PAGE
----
Previously we focused our poll discussions on robots that will enter our domestic environment. But what if the environment that surrounds is itself becoming robotic? In our latest poll, we looked at the topic of smart homes.
Giants such as Apple and Google have already invested in this technology. First, Google recently bought Nest Labs, a smart thermostats company. Nest Labs’ Nest Learning Thermostat is a smart home climate system that can be controlled remotely with an app, and Nest Protect is a smart smoke and carbon monoxide detector that talks to you.
Then Dropcam — a company that produces closed-circuit home security cameras that can be operated remotely through a Wi-Fi connection – joined Google’s smart home technology family tree.
Now the Mountain View company is working on putting together the Dropcam and Nest Labs products in one — the smart thermostat’s sensors could be used to turn on motion sensors on the Dropcam when a user leaves home, and Dropcam will start recording if Nest Protect detects a fire or high levels of carbon monoxide.
Instead of acquiring companies, Apple has taken on a slightly different approach. Starting from scratch, Apple developed HomeKit, a suite of tools for controlling devices in your home such as thermostats, furnaces, air conditioners, lights, cameras, garage-door openers, and security systems.
There are also many startups working on various devices to make your home smart. Take Peep, for example, which is a camera system that snaps and sends a picture to you when someone knocks on your door.
With so many smart home devices coming onto the market, what are the main features that customers would open their wallets for?
We first asked our readers “If your smart home were to optimize your devices for one of the following, which one would you choose?”
Despite the energy savings and environmental friendliness that has often been associated with smart home technologies, the most popular answer from our readers was that they want the home to optimize for their comfort level and personal preference (45%). Security/Safety and Energy Savings tied in second place (18%).
Note that the three most voted choices have direct advantages for the user, as opposed to Environmental Friendliness, which is primarily a societal benefit.
We were also curious about what kind of smart devices are the most attractive for people. So we also asked our readers which smart devices people would prefer to have at home if they could choose only one.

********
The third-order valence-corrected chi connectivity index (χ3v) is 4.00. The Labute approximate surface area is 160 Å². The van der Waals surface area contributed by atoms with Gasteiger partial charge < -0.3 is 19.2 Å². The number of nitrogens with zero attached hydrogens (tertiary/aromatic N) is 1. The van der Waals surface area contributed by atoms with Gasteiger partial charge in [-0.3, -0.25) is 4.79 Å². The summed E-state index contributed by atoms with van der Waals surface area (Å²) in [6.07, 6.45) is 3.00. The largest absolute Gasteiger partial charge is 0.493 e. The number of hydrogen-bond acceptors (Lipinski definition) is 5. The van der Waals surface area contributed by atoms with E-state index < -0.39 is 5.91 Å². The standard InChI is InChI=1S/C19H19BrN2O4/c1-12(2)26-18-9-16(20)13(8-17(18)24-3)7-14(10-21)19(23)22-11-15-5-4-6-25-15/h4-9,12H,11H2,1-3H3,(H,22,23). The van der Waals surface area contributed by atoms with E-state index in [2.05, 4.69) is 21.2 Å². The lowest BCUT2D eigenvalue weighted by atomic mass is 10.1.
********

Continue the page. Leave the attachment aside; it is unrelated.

The answers were all over the map. But the first and second most voted answers were room-temperature and lighting control. Perhaps people are already familiar with the idea of smart control of these functions, having already seen them work (e.g., in the Nest Learning thermostat). Or it could also be that the industry has discovered this market need and has targeted their products well.
Thermostats aside, smart lighting is undoubtedly here, thanks to companies like Philips and General Electric. General Electric, in particular, entered smart lighting market with the introduction of GE Link, a smart LED bulb that consumers can remotely control from anywhere in the world and sync with other connected devices.
Smart lighting is also entering the crowd-funding project scene as well. For example, Avi-On is a project that proposes to develop an affordable Bluetooth-based system consisting of a mobile app, a light bulb, and a capacitive-touch light switch.
Most of smart devices available today can be controlled and synchronized with your smart phone or your tablet, using frameworks such as Apple’s HomeKit or other. But we figured that one of the obvious extensions of home robots would be that it will act as the master control of your home’s smart devices.
Wouldn’t it be awesome to have a robot that does its own thing – perhaps vacuuming, or perhaps just being social – but that also smartly controls your home? In general, our readers seem to be open to having a robot that does the smart controlling (39%), as well as being able to use more recent technologies of using voice and gestures to command the system (32%).
When Jibo and Pepper ship out next year, maybe they should come with smart home apps.
The results of the poll presented in this post have been analyzed and written by Camilla Bassani, AJung Moon, Mike Van der Loos, Shalaleh Rismani, Joost Hilte, and Julio Vazquez at the Open Roboethics initiative.